TikTok parent company ByteDance has agreed to a $92 million deal to settle class-action lawsuits alleging that the company illegally collected and used underage TikTok users’ personal data.
The proposed settlement (PDF) would require TikTok to pay out up to $92 million to members of the class and to change some of its data-collection processes and disclosures going forward.
The suit, which rolled up more than 20 related lawsuits, mostly filed on behalf of minors, alleged that TikTok violated both state and federal privacy laws, including the Computer Fraud and Abuse Act and the Video Privacy and Protection Act, through its use of data.
TikTok uses “automated software, proprietary algorithms, AI, facial recognition, and other technologies to commercially profit from” its users, the complaint (PDF) alleged. The data that TikTok allegedly collects, shares, and uses for machine learning training goes surprisingly deep, the suit added, including users’ “identities, unique identifying information, biometric data and information, images, video and digital recordings, audio recordings, clipboard data, geolocation, names, email addresses, passcodes, social media accounts, messaging services, telephone numbers, and other private, nonpublic, or confidential data and information.”
Additionally, the suit cited concerns that private and personally identifiable user data TikTok collected could have been shared with Chinese government entities, echoing the Trump administration’s concerns in its failed attempts to ban TikTok from operating in the US.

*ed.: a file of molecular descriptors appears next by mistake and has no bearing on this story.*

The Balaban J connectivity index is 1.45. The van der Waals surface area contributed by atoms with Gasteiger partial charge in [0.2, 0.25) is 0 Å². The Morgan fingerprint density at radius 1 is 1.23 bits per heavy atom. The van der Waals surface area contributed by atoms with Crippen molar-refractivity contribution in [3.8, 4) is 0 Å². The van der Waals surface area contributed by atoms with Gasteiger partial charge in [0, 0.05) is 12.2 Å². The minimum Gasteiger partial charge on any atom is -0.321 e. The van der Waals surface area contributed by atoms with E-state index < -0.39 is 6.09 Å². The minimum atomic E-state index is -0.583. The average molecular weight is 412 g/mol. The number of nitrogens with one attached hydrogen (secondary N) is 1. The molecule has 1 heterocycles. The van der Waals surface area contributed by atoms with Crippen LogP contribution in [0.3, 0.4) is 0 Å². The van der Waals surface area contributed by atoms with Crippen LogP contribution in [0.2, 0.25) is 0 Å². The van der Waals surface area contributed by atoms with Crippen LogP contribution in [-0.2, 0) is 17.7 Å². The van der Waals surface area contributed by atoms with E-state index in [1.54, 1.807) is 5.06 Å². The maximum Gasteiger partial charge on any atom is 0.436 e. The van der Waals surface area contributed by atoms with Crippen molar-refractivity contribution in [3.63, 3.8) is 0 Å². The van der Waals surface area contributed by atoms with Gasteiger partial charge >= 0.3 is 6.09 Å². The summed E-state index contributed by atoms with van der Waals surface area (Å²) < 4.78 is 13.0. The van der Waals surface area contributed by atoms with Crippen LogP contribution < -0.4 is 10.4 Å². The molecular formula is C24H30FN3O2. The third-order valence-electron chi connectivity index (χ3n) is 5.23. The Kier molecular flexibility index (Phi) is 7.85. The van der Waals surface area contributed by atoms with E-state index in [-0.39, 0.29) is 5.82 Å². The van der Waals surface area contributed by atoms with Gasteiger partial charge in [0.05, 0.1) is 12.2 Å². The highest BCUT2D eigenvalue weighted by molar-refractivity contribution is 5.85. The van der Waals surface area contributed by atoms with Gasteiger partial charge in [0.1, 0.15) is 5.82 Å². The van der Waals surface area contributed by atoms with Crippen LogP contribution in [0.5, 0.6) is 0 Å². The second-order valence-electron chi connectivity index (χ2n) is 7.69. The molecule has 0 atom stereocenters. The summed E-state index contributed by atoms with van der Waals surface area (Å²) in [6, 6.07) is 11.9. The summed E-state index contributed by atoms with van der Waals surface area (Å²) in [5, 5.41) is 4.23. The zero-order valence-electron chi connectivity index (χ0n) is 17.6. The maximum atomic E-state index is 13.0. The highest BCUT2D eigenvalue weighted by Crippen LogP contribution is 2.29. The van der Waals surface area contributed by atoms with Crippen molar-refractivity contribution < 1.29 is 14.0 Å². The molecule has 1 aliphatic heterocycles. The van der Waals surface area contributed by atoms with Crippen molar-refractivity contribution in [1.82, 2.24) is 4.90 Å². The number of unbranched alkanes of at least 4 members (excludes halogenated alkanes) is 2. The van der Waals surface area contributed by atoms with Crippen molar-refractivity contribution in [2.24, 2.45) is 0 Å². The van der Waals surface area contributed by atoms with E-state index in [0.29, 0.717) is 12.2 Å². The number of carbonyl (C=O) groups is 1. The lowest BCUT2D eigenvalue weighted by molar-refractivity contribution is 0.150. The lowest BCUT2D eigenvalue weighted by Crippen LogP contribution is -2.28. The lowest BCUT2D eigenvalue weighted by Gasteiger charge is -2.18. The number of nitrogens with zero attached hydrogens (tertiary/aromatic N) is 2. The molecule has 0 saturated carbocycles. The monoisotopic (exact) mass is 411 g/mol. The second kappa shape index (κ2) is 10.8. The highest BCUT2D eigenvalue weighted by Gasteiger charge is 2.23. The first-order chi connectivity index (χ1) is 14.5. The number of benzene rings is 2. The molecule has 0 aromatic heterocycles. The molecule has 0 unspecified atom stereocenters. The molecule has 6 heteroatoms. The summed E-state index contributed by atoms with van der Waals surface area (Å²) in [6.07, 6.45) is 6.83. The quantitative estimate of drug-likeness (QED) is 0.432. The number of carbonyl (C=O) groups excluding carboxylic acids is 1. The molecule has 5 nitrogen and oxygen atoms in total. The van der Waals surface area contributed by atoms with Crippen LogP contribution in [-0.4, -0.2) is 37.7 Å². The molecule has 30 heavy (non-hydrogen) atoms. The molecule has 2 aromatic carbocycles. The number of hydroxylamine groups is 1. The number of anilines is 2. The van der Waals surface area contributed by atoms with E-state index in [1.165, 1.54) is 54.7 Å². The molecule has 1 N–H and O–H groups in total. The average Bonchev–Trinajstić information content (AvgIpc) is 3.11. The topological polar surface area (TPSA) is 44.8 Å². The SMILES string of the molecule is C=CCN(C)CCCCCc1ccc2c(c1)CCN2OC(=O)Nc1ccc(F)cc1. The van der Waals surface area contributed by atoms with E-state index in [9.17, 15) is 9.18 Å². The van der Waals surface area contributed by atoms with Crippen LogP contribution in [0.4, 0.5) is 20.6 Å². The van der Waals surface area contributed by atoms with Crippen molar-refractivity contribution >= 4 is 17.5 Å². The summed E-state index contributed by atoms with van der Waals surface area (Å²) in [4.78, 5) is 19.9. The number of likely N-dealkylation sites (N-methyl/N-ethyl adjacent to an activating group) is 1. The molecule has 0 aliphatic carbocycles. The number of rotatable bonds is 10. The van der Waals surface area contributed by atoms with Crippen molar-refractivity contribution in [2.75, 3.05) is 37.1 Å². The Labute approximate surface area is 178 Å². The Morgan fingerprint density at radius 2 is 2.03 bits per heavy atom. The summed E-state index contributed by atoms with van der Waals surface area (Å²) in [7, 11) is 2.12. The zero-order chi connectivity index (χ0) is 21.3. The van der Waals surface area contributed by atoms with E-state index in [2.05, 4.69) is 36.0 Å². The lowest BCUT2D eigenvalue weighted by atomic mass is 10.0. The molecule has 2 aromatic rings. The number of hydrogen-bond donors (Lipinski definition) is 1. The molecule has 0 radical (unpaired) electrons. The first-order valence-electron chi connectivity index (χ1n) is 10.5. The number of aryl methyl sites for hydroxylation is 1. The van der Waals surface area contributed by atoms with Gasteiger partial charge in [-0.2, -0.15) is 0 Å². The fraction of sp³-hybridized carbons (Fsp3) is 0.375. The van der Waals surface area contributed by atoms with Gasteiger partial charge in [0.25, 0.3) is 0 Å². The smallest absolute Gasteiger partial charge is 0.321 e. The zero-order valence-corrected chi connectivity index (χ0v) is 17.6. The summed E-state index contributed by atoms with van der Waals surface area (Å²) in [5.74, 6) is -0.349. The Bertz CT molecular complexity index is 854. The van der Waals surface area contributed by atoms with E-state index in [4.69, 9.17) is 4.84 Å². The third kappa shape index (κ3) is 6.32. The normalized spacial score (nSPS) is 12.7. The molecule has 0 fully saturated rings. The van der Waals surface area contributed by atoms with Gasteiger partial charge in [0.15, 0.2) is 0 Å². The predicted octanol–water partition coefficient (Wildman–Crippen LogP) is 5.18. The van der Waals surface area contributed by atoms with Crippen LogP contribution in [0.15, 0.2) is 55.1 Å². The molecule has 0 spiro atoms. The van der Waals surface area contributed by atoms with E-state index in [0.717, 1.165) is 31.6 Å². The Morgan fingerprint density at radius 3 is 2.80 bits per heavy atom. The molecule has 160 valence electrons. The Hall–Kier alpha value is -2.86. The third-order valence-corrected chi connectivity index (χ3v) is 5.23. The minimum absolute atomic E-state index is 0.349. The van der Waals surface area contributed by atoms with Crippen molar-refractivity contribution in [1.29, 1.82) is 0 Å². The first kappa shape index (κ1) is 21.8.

TikTok denied any specific wrongdoing. “While we disagree with the assertions, rather than go through lengthy litigation, we’d like to focus our efforts on building a safe and joyful experience for the TikTok community,” the company said in a statement.
Money for the taking—unless everyone asks
Attorneys representing the plaintiffs touted the settlement as “one of the largest ever achieved” in such a case. Inasmuch as their assertion is true, it comes out as far more damning of the state of US privacy laws than complimentary of this particular case.
The total class, as defined in the settlement, includes 89 million US users. The attorneys ask for a collective payment “not to exceed 33.33% of the settlement fund,” leaving $61 million for the class members to collect. On top of that, however, the proposed deal is structured such that each member of the “national” class can claim a share, and Illinois users can claim six shares.
TikTok identified 1.4 million users who would qualify in the Illinois subclass, leaving about 87.6 million other class members nationwide. According to the settlement, if every qualified member of the class filed for a claim, most users could expect to reap about $0.96 and Illinois users could get as much as $5.75.
In the filing, however, attorneys make clear that they do not expect a high percentage of the class to file claims, instead describing likely payouts for hypothetical claims rates from 1.5 percent ($383.33 for Illinois, $63.89 for everyone else) to 20 percent ($28.75 for Illinois, $4.79 for everyone else) of the class.
Of course, money isn’t everything; lawsuits such as this class action often seek injunctive relief as well—that is, requiring the company not to do the bad thing anymore. This agreement is no different. Under the proposed terms, TikTok will implement a “companywide data privacy training initiative” to instruct employees and contractors to comply with data privacy laws.
As for its collection, storage, and use of sensitive data, TikTok does not actually say in the settlement that it will stop those activities, but it says instead that it will update its privacy policies to make sure those activities are more clearly disclosed “and in compliance with all applicable laws.”
A judge will have to approve the proposed settlement before it goes into effect; the process is expected to take several months.